Film critic Peter Bradshaw, of The Guardian, thinks Howard Hawks’ Monkey Business (1952), featuring Marilyn as inept secretary Miss Laurel, is an ‘ace ape jape’:
“It is part romp, part druggie-surrealist masterpiece, and a complete joy. ‘Monkey Business’ is undervalued by some, on account of its alleged inferiority to the master’s 30s pictures, and the accident of sharing a title with a film by the Marx Brothers. I can only say that this film whizzes joyfully along with touches of pure genius: at once sublimely innocent and entirely worldly…Dr Fulton drinks [a youth drug]; his short sight is cured and he instantly gets a new youthful haircut, jacket, and snazzy roadster, in which he takes smitten secretary Lois (Marilyn Monroe) for a day’s adventures. (The memory of Grant with his Coke-bottle glasses exchanging dialogue with the entranced Marilyn was revived eight years later by Tony Curtis in ‘Some Like It Hot.’)”
Marilyn’s two films with Howard Hawks – Monkey Business (1952) and Gentlemen Prefer Blondes (1953) will be screened at the Filmhouse Cinema in Edinburgh this March, as part of a tribute season to this multi-talented director, beginning this Friday with The Big Sleep.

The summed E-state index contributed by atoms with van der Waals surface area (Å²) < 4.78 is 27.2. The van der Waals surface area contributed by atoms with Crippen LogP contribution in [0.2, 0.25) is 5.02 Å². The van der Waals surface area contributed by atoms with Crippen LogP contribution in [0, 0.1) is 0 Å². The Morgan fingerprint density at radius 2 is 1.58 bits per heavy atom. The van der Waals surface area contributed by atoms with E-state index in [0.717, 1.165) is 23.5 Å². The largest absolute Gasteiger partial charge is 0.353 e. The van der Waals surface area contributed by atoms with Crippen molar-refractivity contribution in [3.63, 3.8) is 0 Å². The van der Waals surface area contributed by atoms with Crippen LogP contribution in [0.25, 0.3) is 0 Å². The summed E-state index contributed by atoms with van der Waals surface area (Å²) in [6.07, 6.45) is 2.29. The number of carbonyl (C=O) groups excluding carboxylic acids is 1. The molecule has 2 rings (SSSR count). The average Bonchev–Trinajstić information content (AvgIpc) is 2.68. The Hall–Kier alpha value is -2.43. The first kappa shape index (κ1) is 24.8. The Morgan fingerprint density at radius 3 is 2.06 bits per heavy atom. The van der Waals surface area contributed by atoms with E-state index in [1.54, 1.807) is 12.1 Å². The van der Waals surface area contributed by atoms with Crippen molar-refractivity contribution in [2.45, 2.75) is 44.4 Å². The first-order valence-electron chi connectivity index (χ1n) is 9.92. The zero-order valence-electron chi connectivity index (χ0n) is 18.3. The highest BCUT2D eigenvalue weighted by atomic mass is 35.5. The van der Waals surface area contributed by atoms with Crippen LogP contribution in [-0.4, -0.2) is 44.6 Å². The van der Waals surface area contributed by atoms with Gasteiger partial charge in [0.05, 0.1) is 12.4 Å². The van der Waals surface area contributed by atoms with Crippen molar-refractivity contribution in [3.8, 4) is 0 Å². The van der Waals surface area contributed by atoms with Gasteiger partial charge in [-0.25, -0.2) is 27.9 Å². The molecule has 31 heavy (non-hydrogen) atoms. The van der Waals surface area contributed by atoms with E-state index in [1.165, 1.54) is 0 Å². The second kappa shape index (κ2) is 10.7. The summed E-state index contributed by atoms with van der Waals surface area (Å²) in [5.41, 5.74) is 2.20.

PS: Gentlemen Prefer Blondes will also be screened at the BFI Southbank, London, from February 13-18.
MM fan Aylon E found The Best of Marilyn Monroe, a DVD boxset, for just £4 at Sainsbury’s today (selected stores only, offer not online.) Includes Gentlemen Prefer Blondes, How to Marry a Millionaire, The Seven Year Itch and Marilyn Monroe:The Final Days(a documentary about the making of the unfinished comedy, Something’s Got to Give, including rare footage and interviews.)
There could hardly be a more perfect setting for a Marilyn Monroe movie season than the Warhol Museum, Pittsburgh. The screenings accompany the Marilyn: Life as a Legendexhibit, which runs from October 23 through to January 2.
Nice to see two of Monroe’s lesser-known films on schedule: Don’t Bother to Knock (a 1952 thriller containing one of Monroe’s most impressive dramatic performances) and River of No Return, a visually arresting Cinemascope western from 1954, with some great musical numbers from Marilyn (though a bit light on realism!)
TheWall Street Journal reports this week that economic downturns lead to increases in divorce and infidelity. But as Paul Krugman points out in the New York Times, this is not a new phenomenon – as Lorelei Lee warned us nearly sixty years ago…
“He’s your guy
When stocks are high,
But beware when they start to descend.